Emma Bengtsson, Executive Chef, Aquavit
Glogg (mulled wine) is without a doubt my favorite beverage. In Sweden we actually buy our glogg as there are many reputable producers of it. Blossa is a very popular brand and each year, they have a flavor of the year, everything from sea buckthorn to blueberry. I just saw that this year’s flavor was Earl Grey, which sounds quite lovely.
As far as my favorite winter foods, I’d say cabbage and pork belly. We eat three different kinds of cabbage dishes during the holidays: red wine-braised cabbage, caramelized cabbage, and green cabbage (kale) in cream sauce. The pork belly can be served with the cabbage, or the fat can be used to add extra flavor to it.
I hate the cold. But I love the snow so I’ve learned to deal with it. Basically, I will do whatever it takes to be outside to enjoy the snow, even if I have to look like the Michelin Man with lots of layers of clothing.
Fredrik Berselius, Chef and Owner, Aska
Growing up in Sweden I loved winter and I still love it today. Something about the short days, it being dark and cold, and how the snow on the ground helped make short days lighter, and how everything around you turned peaceful and quiet.
With a white sheet covering trees and houses, everything looks beautiful, and I always found it powerful and somewhat mysterious. You would wake up in the morning and walk outside and you might see traces and footprint of animals that you had never actually encountered during the day when the sun was out.
Depending on how much snow fell, houses and roads transformed, and it presented a challenge that made you feel very alive. When you are presented with a situation where you are one against or with nature, and you have to listen to your hardwired instinct, everything is put into perspective.
It being cold outside also made eating or cooking hearty foods and drinks even more enjoyable. When you are indoors in the winter and it’s getting dark outside, and you see the temperature continuously dropping on the outdoor thermometer on the outside of your window, you appreciate the fact that you have a home and roof over your head and food to eat and a kitchen to cook it in.
Celebrating the holiday season and Christmas was something that was reflected through everyone’s homes and in school and with everything that goes with it. Since moving to New York I have tried to hold on to the traditions and dishes that made the cold times of the year more special.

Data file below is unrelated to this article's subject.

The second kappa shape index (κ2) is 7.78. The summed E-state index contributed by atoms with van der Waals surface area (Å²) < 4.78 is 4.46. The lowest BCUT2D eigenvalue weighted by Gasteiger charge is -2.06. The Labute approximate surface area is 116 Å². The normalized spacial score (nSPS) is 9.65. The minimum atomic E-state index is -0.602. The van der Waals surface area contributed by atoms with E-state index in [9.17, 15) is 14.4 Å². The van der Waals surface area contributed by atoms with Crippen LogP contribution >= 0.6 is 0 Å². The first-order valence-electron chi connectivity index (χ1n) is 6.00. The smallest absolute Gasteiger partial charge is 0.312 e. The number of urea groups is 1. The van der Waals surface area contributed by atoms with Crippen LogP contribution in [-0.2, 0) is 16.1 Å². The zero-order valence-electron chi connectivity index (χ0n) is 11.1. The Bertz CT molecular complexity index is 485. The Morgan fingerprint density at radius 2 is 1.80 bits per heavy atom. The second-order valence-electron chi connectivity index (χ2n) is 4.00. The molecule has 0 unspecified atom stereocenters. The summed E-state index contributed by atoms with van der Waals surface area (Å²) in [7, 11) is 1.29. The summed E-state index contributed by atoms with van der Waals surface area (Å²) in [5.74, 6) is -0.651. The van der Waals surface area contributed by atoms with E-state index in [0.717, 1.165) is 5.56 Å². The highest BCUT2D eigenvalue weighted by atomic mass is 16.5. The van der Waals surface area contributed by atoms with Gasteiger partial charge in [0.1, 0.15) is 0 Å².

Christmas was all about food and cooking. On Christmas Eve itself we always started with glogg and gingersnaps early around 2 p.m.–3 p.m. and soon after transitioning into dinner around 3 p.m. We probably did not finish eating until late in the evening, with dinner ending around 9 p.m., and after dinner, candy and drinks around midnight.
When we cook at the restaurant and approach an ingredient, we look to those elements where food and a feeling meet. In the restaurant, we want to bring the guest closer to that time in nature or that holiday or special memory or moment that occur around us all the time but that we often are too busy to reflect on or even notice. Winter food traditions in Sweden influence me by cooking heartier foods and things that are fun to eat with a group of family and friends. We will put a hot spirit or cocktail on the drink list and just cook food that we would want to eat coming inside from the cold.
[One of my favorite winter dish is] Jansson’s Temptation: a gratinated potato dish with anchovy or herring and allspice. I always make meatballs for Christmas—probably the only time of year that I make them. People have their own recipes and slight variation what they think is the right size or exact flavor. And for drinks, snaps—infused liquor that we drink in shots together with the meal; glogg served hot with almonds and raisins; and Jul must, something in between a coke and root beer.
Daniel Burns, Chef and Partner, Luksus at Torst
[One of my favorite dishes is] Aebleskiver, or fritters. It literally translates to apple slice. It’s like a small ball of batter. You use a special pan to cook it, and it’s done in sweet and savory versions.
Pickling is something we do a lot here at the restaurant and the bar. We have a lot of seafood on the menu, which we pickle, salt, and cure in some way. We use fluke, oysters, and mackerel. We don’t have fresh herring here, so we use mackerel. It’s a similar fatty fish that works well for pickling.
Another thing we do at the bar is we make the traditional Danish rye bread, which is something the Danes eat every day for lunchtime. It’s something unique for our customers to try for the first time.